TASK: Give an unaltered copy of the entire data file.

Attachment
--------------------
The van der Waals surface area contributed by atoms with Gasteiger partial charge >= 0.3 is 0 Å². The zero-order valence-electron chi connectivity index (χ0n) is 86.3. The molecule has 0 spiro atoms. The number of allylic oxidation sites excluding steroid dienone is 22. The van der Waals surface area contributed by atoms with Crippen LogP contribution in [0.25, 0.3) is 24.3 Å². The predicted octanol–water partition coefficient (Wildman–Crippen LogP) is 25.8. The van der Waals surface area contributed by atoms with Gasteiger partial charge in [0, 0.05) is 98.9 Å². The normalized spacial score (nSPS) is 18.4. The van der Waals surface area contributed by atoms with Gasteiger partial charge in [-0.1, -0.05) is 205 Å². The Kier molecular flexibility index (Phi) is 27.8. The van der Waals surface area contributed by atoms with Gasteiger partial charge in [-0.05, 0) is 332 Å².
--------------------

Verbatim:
The van der Waals surface area contributed by atoms with Gasteiger partial charge >= 0.3 is 0 Å². The zero-order valence-electron chi connectivity index (χ0n) is 86.3. The molecule has 0 spiro atoms. The number of allylic oxidation sites excluding steroid dienone is 22. The van der Waals surface area contributed by atoms with Crippen LogP contribution in [0.25, 0.3) is 24.3 Å². The predicted octanol–water partition coefficient (Wildman–Crippen LogP) is 25.8. The van der Waals surface area contributed by atoms with Gasteiger partial charge in [0, 0.05) is 98.9 Å². The normalized spacial score (nSPS) is 18.4. The van der Waals surface area contributed by atoms with Gasteiger partial charge in [-0.1, -0.05) is 205 Å². The Kier molecular flexibility index (Phi) is 27.8. The van der Waals surface area contributed by atoms with Gasteiger partial charge in [-0.05, 0) is 332 Å².